3 I have issues with the way animals are treated in commercial operations and slaughterhouses, but besides this, meat production is a huge waste of natural resources. It takes 2500 liters of water to produce a single pound of beef. I do eat meat, but most of the time I eat chicken that has been locally raised in humane conditions. Yes, it's a bit more expensive, but once you taste the difference....

4. I've reduced my consumption of commercially prepared, prepackaged foods. Simply put, I make it myself. No more cans of soup and Kraft Dinner. I bake my own bread, from organic flour, and my friends will tell you that I make the best cookies on the planet. It does take time. But even with a full-time job and a budding career as a writer (and a girlfriend, don't forget that I have a social life) I manage to make it work. I take one day and cook, and make what I need for a week or more. The food I make myself tastes better. And I know what's in it.

5. Reusable shopping bags. They are incredibly easy to find here. And I hate plastic packaging of any kind. Birthdays and kids' toys drive me crazy.

6. Composting keeps garbage out of the landfill and can keep your gardens rich in nutrients. I have a smallish composter in my nonexistent back yard. But even if you live in an apartment, you can compost, using a vermicomposter and worms. My city also has a municipal compost program.

7. In summer I dry all my clothes outside. In winter, I put my socks and underwear in the dryer.

8. I can't remember the last time I bought a new piece of clothing for myself. I always said that when I lost weight, I'd buy myself a whole new wardrobe. Well, I had to, since I lost 125 pounds. I think I bought myself a pair of new dress pants, at my daughter's insistence. But I find the most amazing things at local thrift shops, and I really don't need anything new. There is so much waste in the world (just wander to the toy section in a thrift shop and look at the junk that people accumulate and then throw away....). But there's a lot of good stuff out there. Just ask The Girl, who convinced herself that nothing from a thrift store would fit her. She was wrong. As a society we've convinced ourselves that buying stuff is good for the economy. Keep the money Canadian (or American as the case may be). But what are we actually accomplishing?

8. I live in an area that is central to almost everything. Sadly, I still need a car for work, but I can walk to the grocery store, and just about everywhere else, except for wal-mart. And I don't shop at wal-mart anyways. That being said, I think this is an area where I fall short.My drive to work is about fifteen minutes, that's okay. But my girlfriend lives in a city that's a two hour drive away. And I have a summer full of road trips ahead of me, which I don't want to give up.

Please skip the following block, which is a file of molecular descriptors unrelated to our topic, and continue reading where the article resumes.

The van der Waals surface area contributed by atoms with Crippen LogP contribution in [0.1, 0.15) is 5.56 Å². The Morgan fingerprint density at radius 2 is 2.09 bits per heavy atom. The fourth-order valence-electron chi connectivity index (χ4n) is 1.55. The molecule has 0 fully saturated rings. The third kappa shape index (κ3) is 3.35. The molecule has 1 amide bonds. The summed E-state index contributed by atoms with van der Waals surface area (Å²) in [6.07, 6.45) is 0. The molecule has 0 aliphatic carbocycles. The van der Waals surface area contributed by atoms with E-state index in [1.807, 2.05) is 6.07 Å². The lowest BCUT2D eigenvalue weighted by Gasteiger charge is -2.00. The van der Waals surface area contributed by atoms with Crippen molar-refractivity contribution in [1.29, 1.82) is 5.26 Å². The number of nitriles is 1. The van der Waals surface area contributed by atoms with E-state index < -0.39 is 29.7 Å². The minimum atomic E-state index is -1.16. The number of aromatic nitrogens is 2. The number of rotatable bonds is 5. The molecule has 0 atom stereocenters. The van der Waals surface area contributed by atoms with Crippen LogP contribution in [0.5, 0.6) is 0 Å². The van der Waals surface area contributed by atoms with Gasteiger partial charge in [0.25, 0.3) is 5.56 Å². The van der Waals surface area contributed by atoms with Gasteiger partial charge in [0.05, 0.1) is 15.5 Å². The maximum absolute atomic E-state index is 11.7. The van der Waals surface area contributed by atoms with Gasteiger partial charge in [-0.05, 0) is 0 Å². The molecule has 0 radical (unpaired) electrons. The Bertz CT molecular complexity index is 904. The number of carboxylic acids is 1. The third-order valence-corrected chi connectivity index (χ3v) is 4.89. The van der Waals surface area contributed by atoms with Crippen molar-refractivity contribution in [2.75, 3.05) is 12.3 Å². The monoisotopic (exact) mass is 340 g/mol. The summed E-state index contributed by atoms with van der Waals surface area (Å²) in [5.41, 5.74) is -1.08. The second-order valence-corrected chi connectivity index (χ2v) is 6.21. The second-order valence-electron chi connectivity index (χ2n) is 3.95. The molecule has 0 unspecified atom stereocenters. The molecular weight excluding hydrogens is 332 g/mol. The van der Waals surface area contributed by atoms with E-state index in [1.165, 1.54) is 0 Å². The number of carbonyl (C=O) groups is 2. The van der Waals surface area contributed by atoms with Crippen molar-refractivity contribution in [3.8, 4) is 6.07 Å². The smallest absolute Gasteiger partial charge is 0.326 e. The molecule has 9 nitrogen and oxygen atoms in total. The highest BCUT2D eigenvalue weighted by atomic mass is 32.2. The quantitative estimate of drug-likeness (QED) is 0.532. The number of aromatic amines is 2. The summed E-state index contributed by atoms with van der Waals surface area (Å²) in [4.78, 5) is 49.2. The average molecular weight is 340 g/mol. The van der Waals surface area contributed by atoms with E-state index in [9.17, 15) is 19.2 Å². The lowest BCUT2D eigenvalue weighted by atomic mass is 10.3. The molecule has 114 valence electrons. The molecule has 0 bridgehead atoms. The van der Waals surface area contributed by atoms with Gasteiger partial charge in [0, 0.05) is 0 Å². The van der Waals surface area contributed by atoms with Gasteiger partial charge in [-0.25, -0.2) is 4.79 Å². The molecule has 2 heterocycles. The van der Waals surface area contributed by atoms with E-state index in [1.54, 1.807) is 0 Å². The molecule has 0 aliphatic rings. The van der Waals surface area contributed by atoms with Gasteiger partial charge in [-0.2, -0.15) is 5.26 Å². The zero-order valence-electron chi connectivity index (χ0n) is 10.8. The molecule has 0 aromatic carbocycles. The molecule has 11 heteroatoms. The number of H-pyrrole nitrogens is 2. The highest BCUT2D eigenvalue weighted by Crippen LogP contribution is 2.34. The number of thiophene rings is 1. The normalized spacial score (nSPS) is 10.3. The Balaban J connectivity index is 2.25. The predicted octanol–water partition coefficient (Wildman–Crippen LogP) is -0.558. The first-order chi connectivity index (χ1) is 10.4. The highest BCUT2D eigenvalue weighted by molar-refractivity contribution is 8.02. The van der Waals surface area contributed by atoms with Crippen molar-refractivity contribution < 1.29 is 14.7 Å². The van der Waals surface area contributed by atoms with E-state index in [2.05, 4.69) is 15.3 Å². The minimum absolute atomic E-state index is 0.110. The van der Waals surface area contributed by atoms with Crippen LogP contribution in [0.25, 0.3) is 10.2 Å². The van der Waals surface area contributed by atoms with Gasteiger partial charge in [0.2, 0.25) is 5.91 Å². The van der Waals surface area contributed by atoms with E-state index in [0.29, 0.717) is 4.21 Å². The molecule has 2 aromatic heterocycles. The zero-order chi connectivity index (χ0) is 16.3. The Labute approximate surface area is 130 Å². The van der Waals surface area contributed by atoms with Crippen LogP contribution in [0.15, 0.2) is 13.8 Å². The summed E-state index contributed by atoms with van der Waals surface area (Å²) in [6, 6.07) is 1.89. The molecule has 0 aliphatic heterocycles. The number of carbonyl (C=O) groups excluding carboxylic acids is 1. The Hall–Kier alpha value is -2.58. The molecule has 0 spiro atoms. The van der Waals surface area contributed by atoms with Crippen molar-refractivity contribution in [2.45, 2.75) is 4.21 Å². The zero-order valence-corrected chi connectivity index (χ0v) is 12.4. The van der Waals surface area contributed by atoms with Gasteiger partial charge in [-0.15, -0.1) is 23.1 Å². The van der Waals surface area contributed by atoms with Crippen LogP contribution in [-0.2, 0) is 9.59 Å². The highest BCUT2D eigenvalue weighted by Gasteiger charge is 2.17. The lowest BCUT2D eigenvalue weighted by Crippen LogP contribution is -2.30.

9. I don't drink bottled water unless I absolutely have to. Like, if I'm stranded in the desert and I've forgotten my stainless steel water bottle. Plastic is a petroleum product and recycling doesn't completely right the wrong. I also try, really hard, to use a travel mug for my morning Tim's. What I really should do is give up my morning Tim's altogether and make my own coffee, but I'm not quite there, yet.

10. Educate. Our friends, our family, and most especially the children. 

This isn't an exhaustive list by any means. And there is more that I can do. The co-op I live in is looking into purchasing solar energy panels. The way it works here is that the government buys the energy you produce from solar panels, and deducts that money from your hydro bill. I would love to live off the grid someday - at least partially, but my dream home is a few years away, yet.

So, what do you do to conserve, to cut back on consumption? I'm sure that some of you have good ideas to share with me...


Earth Muffin said...

We're members of a community garden, too. We don't garden ourselves, yet. We'll see about next spring.

My clothesline is finally on its way! I've been hanging clothes in our laundry room for years, but there just isn't enough space for the 4 of us. Sometimes the weather stays mild enough here to hang clothes well into the fall. I'm practically giddy awaiting it's arrival!

I've been using cloth, reuasable shopping bags FOREVER. I cannot stand to have my kitchen overtaken by plastic shopping bags.

We each have our own stainless steel water bottle, plus an extra one in the fridge. We make our own coffee every morning. My kids take reusable containers with chips, crackers and other foods in their lunches. Buying in bulk is the way to go, both ecologically and economically.